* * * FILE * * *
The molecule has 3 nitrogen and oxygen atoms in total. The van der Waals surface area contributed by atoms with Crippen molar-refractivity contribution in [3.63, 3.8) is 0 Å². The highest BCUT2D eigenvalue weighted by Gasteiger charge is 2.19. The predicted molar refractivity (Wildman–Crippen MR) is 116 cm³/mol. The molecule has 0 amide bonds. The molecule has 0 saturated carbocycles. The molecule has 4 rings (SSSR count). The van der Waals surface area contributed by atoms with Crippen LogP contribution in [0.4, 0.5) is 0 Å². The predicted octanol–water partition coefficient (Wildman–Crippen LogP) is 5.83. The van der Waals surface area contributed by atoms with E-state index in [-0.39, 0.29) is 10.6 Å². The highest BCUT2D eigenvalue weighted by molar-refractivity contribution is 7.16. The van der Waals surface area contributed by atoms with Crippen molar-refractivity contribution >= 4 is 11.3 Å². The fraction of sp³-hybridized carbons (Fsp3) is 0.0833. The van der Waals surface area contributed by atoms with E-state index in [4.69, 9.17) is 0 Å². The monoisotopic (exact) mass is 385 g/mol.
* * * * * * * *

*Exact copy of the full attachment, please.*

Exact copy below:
The molecule has 3 nitrogen and oxygen atoms in total. The van der Waals surface area contributed by atoms with Crippen molar-refractivity contribution in [3.63, 3.8) is 0 Å². The highest BCUT2D eigenvalue weighted by Gasteiger charge is 2.19. The predicted molar refractivity (Wildman–Crippen MR) is 116 cm³/mol. The molecule has 0 amide bonds. The molecule has 0 saturated carbocycles. The molecule has 4 rings (SSSR count). The van der Waals surface area contributed by atoms with Crippen LogP contribution in [0.4, 0.5) is 0 Å². The predicted octanol–water partition coefficient (Wildman–Crippen LogP) is 5.83. The van der Waals surface area contributed by atoms with E-state index in [-0.39, 0.29) is 10.6 Å². The highest BCUT2D eigenvalue weighted by molar-refractivity contribution is 7.16. The van der Waals surface area contributed by atoms with Crippen molar-refractivity contribution >= 4 is 11.3 Å². The fraction of sp³-hybridized carbons (Fsp3) is 0.0833. The van der Waals surface area contributed by atoms with E-state index in [4.69, 9.17) is 0 Å². The monoisotopic (exact) mass is 385 g/mol.